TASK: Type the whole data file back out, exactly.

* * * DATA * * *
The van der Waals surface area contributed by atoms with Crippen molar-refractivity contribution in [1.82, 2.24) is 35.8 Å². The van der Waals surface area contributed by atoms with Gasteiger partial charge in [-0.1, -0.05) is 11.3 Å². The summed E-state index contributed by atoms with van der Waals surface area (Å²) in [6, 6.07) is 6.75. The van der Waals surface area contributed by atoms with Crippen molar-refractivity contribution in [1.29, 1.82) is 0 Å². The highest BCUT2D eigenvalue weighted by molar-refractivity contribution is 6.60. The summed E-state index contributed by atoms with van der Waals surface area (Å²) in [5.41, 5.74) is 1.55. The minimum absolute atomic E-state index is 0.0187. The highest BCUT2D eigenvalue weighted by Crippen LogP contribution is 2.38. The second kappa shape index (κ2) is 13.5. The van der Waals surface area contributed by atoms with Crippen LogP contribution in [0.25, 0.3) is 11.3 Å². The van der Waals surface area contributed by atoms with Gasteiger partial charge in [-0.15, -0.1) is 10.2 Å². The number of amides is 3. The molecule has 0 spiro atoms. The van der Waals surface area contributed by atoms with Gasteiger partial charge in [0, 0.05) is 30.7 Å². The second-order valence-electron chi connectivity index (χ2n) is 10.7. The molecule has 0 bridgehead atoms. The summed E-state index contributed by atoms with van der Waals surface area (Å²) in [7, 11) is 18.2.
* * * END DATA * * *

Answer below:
The van der Waals surface area contributed by atoms with Crippen molar-refractivity contribution in [1.82, 2.24) is 35.8 Å². The van der Waals surface area contributed by atoms with Gasteiger partial charge in [-0.1, -0.05) is 11.3 Å². The summed E-state index contributed by atoms with van der Waals surface area (Å²) in [6, 6.07) is 6.75. The van der Waals surface area contributed by atoms with Crippen molar-refractivity contribution in [1.29, 1.82) is 0 Å². The highest BCUT2D eigenvalue weighted by molar-refractivity contribution is 6.60. The summed E-state index contributed by atoms with van der Waals surface area (Å²) in [5.41, 5.74) is 1.55. The minimum absolute atomic E-state index is 0.0187. The highest BCUT2D eigenvalue weighted by Crippen LogP contribution is 2.38. The second kappa shape index (κ2) is 13.5. The van der Waals surface area contributed by atoms with Crippen LogP contribution in [0.25, 0.3) is 11.3 Å². The van der Waals surface area contributed by atoms with Gasteiger partial charge in [-0.15, -0.1) is 10.2 Å². The number of amides is 3. The molecule has 0 spiro atoms. The van der Waals surface area contributed by atoms with Gasteiger partial charge in [0, 0.05) is 30.7 Å². The second-order valence-electron chi connectivity index (χ2n) is 10.7. The molecule has 0 bridgehead atoms. The summed E-state index contributed by atoms with van der Waals surface area (Å²) in [7, 11) is 18.2.